Millions of people, devout and non-devout fans alike, engage in fantasy football leagues every year. As fantasy team managers, we often cheer for opposing teams’ players to get hurt and miss a few quarters for the purpose of winning our matchups. Cruel, perhaps, but the moral lines in fantasy football are blurry at best.
Contrasting the fantasy world is the actual NFL, a league that spends much energy on improving the safety of the game. Football is a violent sport no doubt—the nature of the game is to hit the player with the ball—but the morality of the sport is rarely compromised.
The NFL’s moral facade was put into question last week when news spread that the New Orleans Saints, a previously admirable franchise, had instituted a bounty program among its defensive unit spanning from 2009 (the year they won the Super Bowl) to 2011. The program financially rewarded players for great performances, big hits, and knocking opposing players out of games. While players contributed to funding the pool, Gregg Williams, the coach of this defensive unit, was the man in charge. It was later reported that Williams had implemented similar programs in his previous coaching stints in Buffalo and Washington—stand-up guy, to say the least.
The reaction from the media has been incredibly negative. People are calling for Roger Goodell, the NFL commissioner, to suspend, fine, and serve other punishments that would be detrimental to the Saints franchise.
What’s more interesting is the reaction from both current and former players. While some players have openly expressed disgust with Williams and the Saints’ players, others have been quite tepid with their responses. Retired quarterback Brett Favre, a victim of the Saints’ program who sustained an ankle injury during a playoff game in 2009, noticeably accepted the Saints’ actions, even after looking back on a few of the questionable hits in that playoff game. Other current players have come out to say that these bounty programs exist among many of the NFL teams.
With all of these players speaking out, it’s not out of the question to believe that the majority of NFL teams have these bounty-type pools in place. Then, if it’s so embedded into the league’s underlying culture, so much so that it evaded the public eye for years, is it so wrong and should we be that surprised?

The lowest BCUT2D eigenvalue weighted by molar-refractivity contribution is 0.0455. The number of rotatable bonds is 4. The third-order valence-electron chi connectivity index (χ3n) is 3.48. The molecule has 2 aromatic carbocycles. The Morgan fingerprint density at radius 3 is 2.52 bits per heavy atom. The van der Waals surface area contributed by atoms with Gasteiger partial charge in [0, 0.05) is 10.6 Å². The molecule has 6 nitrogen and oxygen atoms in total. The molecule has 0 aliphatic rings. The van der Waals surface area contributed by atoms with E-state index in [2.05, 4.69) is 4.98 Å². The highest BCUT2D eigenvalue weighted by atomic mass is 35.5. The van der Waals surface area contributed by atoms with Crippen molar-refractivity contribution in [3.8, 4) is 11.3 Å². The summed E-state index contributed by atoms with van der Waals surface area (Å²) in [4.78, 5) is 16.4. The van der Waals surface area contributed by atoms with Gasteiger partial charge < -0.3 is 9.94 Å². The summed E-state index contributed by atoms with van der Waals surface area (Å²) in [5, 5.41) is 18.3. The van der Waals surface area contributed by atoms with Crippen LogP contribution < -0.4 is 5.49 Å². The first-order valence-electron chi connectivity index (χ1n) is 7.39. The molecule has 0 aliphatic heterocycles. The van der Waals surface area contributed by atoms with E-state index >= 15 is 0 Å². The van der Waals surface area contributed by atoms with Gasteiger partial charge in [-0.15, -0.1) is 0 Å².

The goal of any NFL franchise is to win, and undoubtedly, the chances of winning significantly increase if the opponents’ star players are knocked out of the game. Moreover, football is a game that is fueled by intimidation. Tough, hard-hitting teams like the Ravens and Steelers are feared because their hits are known around the league to be harder.
However, intimidation tactics and being financially rewarded for intentionally attempting to injure opponents are completely different. The bounty system exemplifies everything against the league’s code, both from a legal and moral standpoint. You try to hit the player with the ball as hard as you can, but to affect their next games, seasons, or even their lives after football is simply classless.
Furthermore, the NFL’s reputation is affected beyond the field, as it sends a terrible message to kids who aspire to play football at any level, and may make parents even more reluctant to let their children play what is already considered a violent sport.
The difference between the Saints and the rest of the NFL (at least according to current reports) is that the coaches were involved. Even Saints Head Coach Sean Payton and General Manager Mickey Loomis admitted to being aware of the program, but neglected to do anything to stop it after being advised to do so. It’s the coaches’ and management’s resonsibility to keep their players in check and discipline them when necessary. Condoning these actions, like Williams did, or neglecting to do anything about it, like Payton and Loomis, taints the entire Saints leadership team, franchise, and the NFL.
I hope that Commissioner Goodell drops his hammer on the Saints by doling out appropriate punishments for this unsportsmanlike program. And to those Saints involved: go home, hardly anyone wants you marching into NFL stadiums anytime soon.